So you start with a question and a hypothesis. Then you seek a means of answering the question and proving or disproving the hypothesis. (For those who have taken statistics course, we could discuss the ubiquitous “null hypothesis” but we will save that for a later time and place.)

When you collect the data that will enable you to answer your question, you are seeking the facts. Facts are those items that are observable through one or more of your senses.

A conclusion is the interpretation or meaning you give for the facts that you have gathered. And a key point here is that you cannot change the facts to fit a pre-determined outcome. If the facts do not match the desired outcome, the desire outcome must change.

After one has done a number of experiments in a given area, it is possible to generate a theory. A theory is a broader conclusion.

Here is where people make errors. Theories are not facts; they are not meant to be facts. Theories are the best explanation for what has been observed and offer the best explanation for what might happen next.

Consider the development of the heliocentric (or sun-centered) model of the solar system. When man first began looking at the sun, the moon, the stars, and the planets, it seemed logical that all heavenly bodies moved and the earth stayed still. But as data was gathered on the movement of the various bodies, errors began to creep in. One of the most glaring errors was the retrograde motion of Mars.

Retrograde motion means that Mars was moving backward rather forward through the sky.

Now, it was and is possible to create a model of the solar system that accounts for the various observations, including the retrograde motion of Mars. But it is a very complicated model. The process of science is best served by simple models and simple models often require extensive amounts of data.

Or they require looking at things with a different viewpoint. When Galileo observed the moons of Jupiter orbiting the planet of Jupiter, he was able to understand what Kepler and Copernicus were thinking as they sought to correct the model of the universe. Of course, Galileo’s explanation ran counter to the Catholic Church’s view of the universe and you know that story.

When Darwin went to the Galapagos Islands, he observed the differences between the various birds and other animals living on each island. It was based on those observations that he began developing the theory of evolution. The theory itself is not immediately obvious; it only comes after serious consideration of what has been observed.

Theories can be tested; in fact, they demand testing. If a theory cannot hold up to the test, it is not a very good theory. The first atomic theory was that the atom was indivisible; the discovery of the electron and proton effectively destroyed that theory. The concept of the atom was further refined by the discovery of the nucleus. For many years, it was assumed that the electron, proton, and neutron were indivisible but research has shown that these sub-atomic particles can be divided into even smaller particles. At some point, there must be a limit to the sub-division of particles but it is still some time in the future before that point will be reached.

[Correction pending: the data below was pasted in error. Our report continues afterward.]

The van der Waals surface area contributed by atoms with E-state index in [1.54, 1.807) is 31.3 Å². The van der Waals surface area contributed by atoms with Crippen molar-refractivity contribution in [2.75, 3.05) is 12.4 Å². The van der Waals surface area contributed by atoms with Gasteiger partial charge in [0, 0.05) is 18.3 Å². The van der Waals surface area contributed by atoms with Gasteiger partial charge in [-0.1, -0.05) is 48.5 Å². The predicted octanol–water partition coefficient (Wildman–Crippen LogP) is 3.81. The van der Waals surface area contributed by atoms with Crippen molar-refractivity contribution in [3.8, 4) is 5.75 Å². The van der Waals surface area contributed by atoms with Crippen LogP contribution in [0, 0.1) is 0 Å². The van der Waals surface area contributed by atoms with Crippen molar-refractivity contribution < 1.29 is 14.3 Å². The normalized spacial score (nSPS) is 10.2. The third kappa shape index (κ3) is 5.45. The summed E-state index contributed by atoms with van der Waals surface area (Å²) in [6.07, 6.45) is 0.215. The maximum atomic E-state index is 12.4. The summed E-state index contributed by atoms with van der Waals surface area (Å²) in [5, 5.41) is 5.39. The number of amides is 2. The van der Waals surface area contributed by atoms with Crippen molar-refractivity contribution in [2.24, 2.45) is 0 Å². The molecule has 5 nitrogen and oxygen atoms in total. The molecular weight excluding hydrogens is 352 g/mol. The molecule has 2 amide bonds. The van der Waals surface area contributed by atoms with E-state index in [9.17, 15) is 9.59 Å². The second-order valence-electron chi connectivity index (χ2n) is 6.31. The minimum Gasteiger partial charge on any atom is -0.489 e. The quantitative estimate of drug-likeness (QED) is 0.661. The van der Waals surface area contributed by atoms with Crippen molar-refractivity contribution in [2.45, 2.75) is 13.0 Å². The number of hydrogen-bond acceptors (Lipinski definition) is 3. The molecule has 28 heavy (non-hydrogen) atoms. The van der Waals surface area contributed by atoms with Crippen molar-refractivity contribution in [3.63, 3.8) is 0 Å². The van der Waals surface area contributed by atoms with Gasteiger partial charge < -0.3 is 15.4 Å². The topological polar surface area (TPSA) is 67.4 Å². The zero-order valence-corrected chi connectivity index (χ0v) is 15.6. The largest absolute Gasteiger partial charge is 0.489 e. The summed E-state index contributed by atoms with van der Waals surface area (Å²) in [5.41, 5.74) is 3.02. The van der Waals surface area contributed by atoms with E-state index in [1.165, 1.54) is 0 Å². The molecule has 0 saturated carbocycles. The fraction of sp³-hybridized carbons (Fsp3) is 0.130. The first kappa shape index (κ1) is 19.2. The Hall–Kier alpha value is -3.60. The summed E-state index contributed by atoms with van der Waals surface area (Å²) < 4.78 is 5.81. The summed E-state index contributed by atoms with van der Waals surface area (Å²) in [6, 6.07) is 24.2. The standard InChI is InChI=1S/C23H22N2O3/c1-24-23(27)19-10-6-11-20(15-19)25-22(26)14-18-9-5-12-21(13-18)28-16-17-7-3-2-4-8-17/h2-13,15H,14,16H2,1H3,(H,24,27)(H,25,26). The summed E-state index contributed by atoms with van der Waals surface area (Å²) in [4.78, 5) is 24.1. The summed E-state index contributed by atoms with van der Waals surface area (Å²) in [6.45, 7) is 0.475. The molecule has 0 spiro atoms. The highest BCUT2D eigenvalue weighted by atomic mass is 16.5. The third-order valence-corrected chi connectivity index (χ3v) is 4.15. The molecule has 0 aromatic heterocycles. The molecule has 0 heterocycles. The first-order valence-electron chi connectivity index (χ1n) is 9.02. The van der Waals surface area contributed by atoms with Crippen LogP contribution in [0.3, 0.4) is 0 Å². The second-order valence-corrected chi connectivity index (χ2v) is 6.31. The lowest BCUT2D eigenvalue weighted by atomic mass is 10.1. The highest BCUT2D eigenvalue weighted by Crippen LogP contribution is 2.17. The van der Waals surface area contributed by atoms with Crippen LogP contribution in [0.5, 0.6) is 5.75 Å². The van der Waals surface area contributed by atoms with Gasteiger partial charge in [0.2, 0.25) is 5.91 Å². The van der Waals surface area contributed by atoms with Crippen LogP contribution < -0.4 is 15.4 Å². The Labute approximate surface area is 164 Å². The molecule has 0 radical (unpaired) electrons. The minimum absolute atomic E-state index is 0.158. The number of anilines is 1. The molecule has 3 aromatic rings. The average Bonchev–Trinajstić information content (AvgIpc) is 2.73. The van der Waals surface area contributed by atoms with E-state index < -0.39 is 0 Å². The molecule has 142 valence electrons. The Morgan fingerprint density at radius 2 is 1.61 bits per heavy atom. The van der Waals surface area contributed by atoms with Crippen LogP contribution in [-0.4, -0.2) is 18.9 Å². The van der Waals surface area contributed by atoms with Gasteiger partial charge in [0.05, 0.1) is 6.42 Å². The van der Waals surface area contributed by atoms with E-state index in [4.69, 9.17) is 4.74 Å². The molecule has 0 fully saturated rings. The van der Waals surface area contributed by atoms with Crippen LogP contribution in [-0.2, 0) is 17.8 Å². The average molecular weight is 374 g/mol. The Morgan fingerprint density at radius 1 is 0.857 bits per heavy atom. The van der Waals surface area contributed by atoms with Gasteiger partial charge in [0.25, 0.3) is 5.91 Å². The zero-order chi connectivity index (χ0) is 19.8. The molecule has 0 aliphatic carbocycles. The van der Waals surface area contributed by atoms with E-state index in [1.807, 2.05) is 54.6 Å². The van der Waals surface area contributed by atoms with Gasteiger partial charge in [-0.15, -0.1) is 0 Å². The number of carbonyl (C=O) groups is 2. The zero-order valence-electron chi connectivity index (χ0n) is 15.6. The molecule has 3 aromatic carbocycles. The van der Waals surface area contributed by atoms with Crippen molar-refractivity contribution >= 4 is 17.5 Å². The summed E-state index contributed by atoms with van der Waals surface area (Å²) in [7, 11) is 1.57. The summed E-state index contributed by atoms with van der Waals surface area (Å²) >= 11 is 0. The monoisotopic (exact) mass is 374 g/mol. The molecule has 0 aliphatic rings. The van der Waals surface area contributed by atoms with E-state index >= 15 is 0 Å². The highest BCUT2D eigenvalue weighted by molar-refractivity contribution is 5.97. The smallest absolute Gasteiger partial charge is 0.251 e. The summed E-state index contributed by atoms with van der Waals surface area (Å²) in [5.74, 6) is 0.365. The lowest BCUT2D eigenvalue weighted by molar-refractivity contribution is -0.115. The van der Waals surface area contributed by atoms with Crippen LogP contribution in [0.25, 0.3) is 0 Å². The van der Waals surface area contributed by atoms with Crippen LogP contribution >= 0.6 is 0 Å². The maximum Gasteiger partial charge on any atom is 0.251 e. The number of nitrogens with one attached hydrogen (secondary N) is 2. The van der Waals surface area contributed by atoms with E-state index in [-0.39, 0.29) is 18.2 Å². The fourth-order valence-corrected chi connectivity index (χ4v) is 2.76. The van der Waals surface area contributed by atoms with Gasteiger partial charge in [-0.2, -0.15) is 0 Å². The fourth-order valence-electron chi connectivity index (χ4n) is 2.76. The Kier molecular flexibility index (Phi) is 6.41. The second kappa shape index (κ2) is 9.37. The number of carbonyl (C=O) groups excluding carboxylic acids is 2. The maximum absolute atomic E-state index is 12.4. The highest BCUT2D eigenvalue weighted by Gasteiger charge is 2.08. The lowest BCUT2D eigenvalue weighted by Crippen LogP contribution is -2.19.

The one thing that we must avoid is thinking that a theory is a fact. It is not a fact; repeat, it is not a fact. If a theory is taught as such, it is being taught wrong. But that doesn’t mean that other theories are correct. A theory can be replaced when it is proven false but it must be proven false by the same methods that generated the first theory.

When you invoke processes outside the realm of science as part of the means for validating a theory, then you have invalidated the process. And false methods cannot generate true answers.

What does this all mean? First, Darwin’s theory of evolution is the best explanation for the development of life on this planet. It is based on observations and conjectures. It does not require the imposition of any supernatural being nor does it require that we declare that one part of the process is too complex for the human mind to comprehend.

If someone is teaching Darwin’s theory as fact, then they are teaching it wrong. But that doesn’t mean that other theories should necessarily be taught.

This is going to be hard for many people to accept. They want to accept the idea that God created Heaven and earth but they somehow think that science is telling them that they can’t do so. But nowhere in the process of figuring out how things develop or work has science ever told us why things were developed or how things work the way they do.

Faith is needed in order to understand why things happen. That is why it is possible to be a scientist and have faith. They too work together, not in opposition.

Mankind was created in God’s image. If we were not meant to seek God, we would not have been given the ability to think and seek. Instead of not thinking and not seeking as a means of better understanding the world around us, wouldn’t it be better if we were to think and see?

8 thoughts on “The Processes of Science